Eric Adams axes $547 million from NYC Education Department budget, more cuts on the way

A woman with a red coat has her arm around a girl outside a schoolyard.
Students line up outside of P.S. 503 in Brooklyn in 2022. Families across the city will quickly feel the impact of $547 million in cuts to the New York City Education Department's budget. (Gabby Jones for Chalkbeat)

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New York City’s Education Department will cut nearly $550 million from its budget this year as part of a sweeping round of citywide reductions ordered by Mayor Eric Adams.

Many of the cuts are expected to take effect immediately. They will touch a wide range of programs and positions that directly affect students, from the city’s massive free preschool program, to community schools that support families with out-of-school needs, to the popular pandemic-era Summer Rising program.

A big chunk of this year’s savings will come through a hiring slowdown and the elimination of 432 vacant non-classroom positions, which officials said on Thursday will lead to a combined $157 million in savings.

Budget officials didn’t specify which roles would be eliminated but emphasized cuts to central offices and other roles that support schools. A hiring freeze has been in place since earlier this fall, but has not applied to teaching positions. Education Department officials didn’t immediately say whether the agency would continue to spare teaching positions from the freeze.

A mandate to rein in spending on “supplemental pay for administrative staff” is expected to save another $86 million this year, but officials didn’t immediately provide details on what that means.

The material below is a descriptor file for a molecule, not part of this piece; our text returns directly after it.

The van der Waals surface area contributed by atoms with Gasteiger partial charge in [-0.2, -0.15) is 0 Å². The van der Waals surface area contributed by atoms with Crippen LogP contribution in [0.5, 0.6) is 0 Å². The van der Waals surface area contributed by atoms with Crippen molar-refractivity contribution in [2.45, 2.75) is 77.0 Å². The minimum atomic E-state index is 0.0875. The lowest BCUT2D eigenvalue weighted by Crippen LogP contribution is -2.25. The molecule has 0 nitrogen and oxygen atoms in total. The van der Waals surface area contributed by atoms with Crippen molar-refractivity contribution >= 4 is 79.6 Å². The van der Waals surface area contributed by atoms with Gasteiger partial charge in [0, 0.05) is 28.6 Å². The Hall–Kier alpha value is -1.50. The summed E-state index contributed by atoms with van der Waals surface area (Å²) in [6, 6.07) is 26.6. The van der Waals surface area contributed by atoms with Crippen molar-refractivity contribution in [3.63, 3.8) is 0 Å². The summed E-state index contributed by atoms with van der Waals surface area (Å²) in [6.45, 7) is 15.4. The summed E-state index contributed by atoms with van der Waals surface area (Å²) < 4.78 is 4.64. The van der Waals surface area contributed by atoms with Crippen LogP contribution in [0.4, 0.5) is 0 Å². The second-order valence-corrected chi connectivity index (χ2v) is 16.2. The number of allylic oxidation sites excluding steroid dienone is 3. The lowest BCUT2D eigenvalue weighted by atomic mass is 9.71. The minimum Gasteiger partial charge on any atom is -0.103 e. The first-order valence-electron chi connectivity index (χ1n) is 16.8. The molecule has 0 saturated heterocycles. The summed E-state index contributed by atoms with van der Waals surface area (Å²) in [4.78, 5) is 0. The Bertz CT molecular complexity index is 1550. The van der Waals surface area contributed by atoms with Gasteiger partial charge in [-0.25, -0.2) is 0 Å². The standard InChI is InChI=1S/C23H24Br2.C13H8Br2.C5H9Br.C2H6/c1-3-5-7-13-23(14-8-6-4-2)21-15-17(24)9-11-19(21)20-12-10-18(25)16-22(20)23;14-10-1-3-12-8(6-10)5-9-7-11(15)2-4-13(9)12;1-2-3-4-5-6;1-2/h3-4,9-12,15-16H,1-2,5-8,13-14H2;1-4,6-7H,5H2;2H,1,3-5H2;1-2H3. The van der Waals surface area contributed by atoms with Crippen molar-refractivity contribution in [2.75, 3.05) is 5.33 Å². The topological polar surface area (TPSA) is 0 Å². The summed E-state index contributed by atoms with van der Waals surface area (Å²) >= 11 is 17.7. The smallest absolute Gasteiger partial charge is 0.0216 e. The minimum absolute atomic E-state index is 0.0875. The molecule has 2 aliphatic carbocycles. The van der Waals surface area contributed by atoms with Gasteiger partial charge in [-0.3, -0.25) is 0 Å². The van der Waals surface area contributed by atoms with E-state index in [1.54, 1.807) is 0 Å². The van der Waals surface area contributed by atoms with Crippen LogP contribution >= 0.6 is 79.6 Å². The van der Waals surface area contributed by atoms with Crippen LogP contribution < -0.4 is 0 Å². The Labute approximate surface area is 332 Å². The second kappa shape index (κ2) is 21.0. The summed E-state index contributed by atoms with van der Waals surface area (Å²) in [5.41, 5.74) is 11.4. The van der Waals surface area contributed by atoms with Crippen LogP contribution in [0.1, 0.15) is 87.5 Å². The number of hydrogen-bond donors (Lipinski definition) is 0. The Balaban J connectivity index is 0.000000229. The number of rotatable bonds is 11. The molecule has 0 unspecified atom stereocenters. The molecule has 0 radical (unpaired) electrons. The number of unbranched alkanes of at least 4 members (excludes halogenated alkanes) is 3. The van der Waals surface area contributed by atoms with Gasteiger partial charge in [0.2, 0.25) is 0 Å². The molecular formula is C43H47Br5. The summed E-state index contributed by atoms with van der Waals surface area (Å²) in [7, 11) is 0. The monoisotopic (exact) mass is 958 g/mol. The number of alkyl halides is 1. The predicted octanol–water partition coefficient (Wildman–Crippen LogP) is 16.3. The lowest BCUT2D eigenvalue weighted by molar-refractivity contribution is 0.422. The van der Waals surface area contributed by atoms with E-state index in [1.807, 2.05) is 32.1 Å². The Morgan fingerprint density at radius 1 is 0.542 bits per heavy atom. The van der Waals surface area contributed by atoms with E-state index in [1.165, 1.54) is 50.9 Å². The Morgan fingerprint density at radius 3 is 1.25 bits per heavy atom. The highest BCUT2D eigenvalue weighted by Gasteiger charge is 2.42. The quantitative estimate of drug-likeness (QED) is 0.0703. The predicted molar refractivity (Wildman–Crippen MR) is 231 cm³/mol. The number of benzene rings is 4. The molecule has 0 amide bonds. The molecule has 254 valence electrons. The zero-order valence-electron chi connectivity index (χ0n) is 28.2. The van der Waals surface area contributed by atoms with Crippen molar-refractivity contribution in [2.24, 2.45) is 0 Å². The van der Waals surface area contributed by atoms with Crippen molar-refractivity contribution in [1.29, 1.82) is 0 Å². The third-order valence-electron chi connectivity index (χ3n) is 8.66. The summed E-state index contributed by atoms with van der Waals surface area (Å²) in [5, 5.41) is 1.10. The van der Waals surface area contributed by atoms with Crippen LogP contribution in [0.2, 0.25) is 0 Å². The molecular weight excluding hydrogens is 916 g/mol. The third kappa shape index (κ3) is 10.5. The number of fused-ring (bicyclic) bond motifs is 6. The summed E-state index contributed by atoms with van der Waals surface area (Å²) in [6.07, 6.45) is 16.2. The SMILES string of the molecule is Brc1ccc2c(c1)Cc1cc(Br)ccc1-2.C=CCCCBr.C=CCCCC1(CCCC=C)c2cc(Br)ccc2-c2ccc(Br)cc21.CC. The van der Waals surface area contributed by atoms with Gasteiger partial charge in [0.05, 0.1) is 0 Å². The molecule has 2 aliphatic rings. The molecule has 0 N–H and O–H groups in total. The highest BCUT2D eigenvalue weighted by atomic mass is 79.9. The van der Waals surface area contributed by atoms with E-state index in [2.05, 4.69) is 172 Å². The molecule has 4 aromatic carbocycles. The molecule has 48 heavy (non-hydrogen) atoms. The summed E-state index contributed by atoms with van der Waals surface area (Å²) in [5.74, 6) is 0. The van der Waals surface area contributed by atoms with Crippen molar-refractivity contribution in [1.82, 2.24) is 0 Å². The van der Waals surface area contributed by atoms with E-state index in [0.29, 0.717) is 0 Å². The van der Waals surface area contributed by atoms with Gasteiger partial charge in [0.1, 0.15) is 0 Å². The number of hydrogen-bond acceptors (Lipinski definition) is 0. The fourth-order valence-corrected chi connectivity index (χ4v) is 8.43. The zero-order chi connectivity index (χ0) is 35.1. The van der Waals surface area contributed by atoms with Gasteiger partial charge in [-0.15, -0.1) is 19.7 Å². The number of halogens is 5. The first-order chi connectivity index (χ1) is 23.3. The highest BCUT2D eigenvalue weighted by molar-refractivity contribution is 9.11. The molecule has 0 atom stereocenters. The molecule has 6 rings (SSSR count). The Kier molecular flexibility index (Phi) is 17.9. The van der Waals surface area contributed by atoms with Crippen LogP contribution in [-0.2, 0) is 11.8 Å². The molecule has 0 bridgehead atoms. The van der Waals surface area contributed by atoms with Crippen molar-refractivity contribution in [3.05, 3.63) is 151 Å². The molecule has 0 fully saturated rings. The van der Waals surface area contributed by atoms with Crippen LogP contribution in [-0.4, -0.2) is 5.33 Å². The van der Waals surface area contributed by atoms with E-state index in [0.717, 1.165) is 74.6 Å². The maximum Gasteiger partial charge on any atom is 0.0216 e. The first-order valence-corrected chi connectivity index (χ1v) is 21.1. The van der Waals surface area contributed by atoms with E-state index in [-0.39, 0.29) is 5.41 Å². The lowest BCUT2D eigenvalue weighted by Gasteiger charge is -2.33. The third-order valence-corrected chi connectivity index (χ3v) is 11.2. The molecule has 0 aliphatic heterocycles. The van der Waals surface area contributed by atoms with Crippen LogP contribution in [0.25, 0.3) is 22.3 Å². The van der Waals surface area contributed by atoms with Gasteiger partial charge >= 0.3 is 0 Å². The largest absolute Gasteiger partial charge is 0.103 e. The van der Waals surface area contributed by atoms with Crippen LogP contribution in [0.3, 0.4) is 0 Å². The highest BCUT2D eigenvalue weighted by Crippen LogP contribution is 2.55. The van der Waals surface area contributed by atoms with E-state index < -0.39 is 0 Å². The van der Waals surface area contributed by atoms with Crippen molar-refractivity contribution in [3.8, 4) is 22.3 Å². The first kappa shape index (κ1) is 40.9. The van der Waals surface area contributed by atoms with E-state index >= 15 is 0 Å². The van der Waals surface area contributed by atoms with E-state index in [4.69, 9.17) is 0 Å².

In September, Adams directed all city agencies to find cuts equal to at least 5% of the city’s contribution to their annual budgets by November, in response to what he described as unsustainable levels of spending on the ongoing influx of asylum seekers. Additional cuts of 5% are expected in January and again in spring 2024.

In all, that means the Education Department could face up to $2.1 billion in cuts. The department’s overall budget is roughly $37.5 billion this school year.

Starting next fiscal year, the department will cut $120 million from the Universal Pre-K program, which enrolled about 100,000 3- and 4-year-old this year and is the signature legacy of former Mayor Bill de Blasio’s administration. The program has been beset by payment delays to child care operators and enrollment declines during the pandemic.

Officials said they’re reducing the size of the program because there are about 37,000 vacant seats, but did not specify how many of those slots they plan to eliminate.

“While we don’t know many details yet, there is no way a cut this large would not hurt the services available to children and families,” said Gregory Brender, the chief of policy and innovation at the Day Care Council of New York, a membership organization of child care providers.

A range of longstanding programs with a direct presence in schools are also facing small cuts.

An initiative to expand the teaching of computer science is losing $3.5 million this year, while the budget for community schools will be cut by $10 million this year. Community schools were another major educational priority of de Blasio’s administration, and have continued to grow under Adams.